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Determination of Cyanotoxins in Drinking and Ambient Freshwaters

Initial detection of freshwater harmful algal bloom (HAB) events relies on qualitative, visual observations of blooms formation, including:
  • surface water discoloration (e.g., a red, green, or brown tint)
  • thick, mat-like accumulations on the shoreline and surface
  • fish kills

EPA developed the Cyanobacteria Assessment Network (CyAN) Mobile Application for the early detection of algal blooms in U.S water bodies and to help local and state water quality managers make faster and better-informed management decisions related to cyanobacterial blooms. It provides an easy-to-use, customizable interface for accessing algal bloom satellite data for over 2,000 of the largest lakes and reservoirs in the United States. The CyAN app is free and available for download in the Google Play store for Android™ devices.

Sample Collection

When collecting samples of water with cyanobacteria and /or cyanotoxins, samples should reflect the water source conditions and handled properly to ensure reliable results. If cyanobacteria and/or their cyanotoxins are suspected in surface water supplying a public water system, among the most important sample handling considerations are the following:

  • Collection – Bottle type, volume, and preservative used depend on the laboratory doing the analysis. Generally, samples should be collected and stored in amber glass containers to avoid potential cyanotoxin adsorption associated with plastic containers and to minimize exposure to sunlight.
  • Quenching – samples (particularly “finished” drinking water samples) that include a residual disinfectant, e.g., chlorine, should be quenched immediately upon sampling. Sodium thiosulfate or ascorbic acid are commonly used as quenching agents and their appropriateness can be specific to the analytical method selected to meet the monitoring data quality objectives. The different approaches are deliberate and designed to meet method performance goals that include established criteria for sample hold times.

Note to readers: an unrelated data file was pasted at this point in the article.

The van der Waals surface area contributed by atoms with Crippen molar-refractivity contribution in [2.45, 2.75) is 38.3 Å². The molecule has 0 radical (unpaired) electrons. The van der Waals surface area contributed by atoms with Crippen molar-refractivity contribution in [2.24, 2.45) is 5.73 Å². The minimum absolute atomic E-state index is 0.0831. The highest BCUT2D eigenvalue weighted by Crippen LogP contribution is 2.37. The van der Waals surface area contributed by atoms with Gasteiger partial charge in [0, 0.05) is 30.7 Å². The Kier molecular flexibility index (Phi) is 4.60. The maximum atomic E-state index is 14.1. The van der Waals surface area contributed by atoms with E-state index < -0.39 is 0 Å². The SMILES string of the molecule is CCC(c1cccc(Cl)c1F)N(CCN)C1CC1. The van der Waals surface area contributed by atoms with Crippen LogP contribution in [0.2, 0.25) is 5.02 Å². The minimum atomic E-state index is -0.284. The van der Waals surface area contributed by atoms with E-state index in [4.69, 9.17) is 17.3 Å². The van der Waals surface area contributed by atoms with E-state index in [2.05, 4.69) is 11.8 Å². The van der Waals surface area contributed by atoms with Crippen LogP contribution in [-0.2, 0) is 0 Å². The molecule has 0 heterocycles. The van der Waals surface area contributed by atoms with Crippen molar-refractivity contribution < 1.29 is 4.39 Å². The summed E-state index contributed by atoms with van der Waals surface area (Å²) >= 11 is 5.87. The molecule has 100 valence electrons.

• Chilling – samples should be cooled immediately after collection, during shipping, and pending analysis at the laboratory. Depending on the analytical method being used, sample freezing may be appropriate to extend holding times, taking precautions to avoid breakage.

Analytical Methods

There is a diverse range of rapid screen tests and laboratory methods available to detect and identify cyanobacteria cells and cyanotoxins in water. These methods can vary greatly in their degree of sophistication and the information they provide. These methods include:

  • Enzyme–linked immunosorbent assays (ELISA)
  • Protein phosphatase inhibition assay (PPIA)
  • Reversed-phase high performance liquid chromatographic methods (HPLC) combined with mass spectrometric (MS, MS/MS) or ultraviolet/photodiode array detectors (UV/PDA).
  • Liquid chromatography/mass spectrometry (LC/MS)
  • Conventional polymerase chain reaction (PCR), quantitative real–time PCR (qPCR) and microarrays/DNA chips

Many of these methods have been developed to analyze for microcystins and its congeners, however, relatively little work has been done on methods for detection of other toxins, including anatoxins and cylindrospermopsins. Saxitoxins are the exception, as they also occur widely in the marine environment and many methods have been developed for their detection in shellfish.

EPA developed the following procedures for the detection of cyanotoxins in drinking water and ambient freshwater: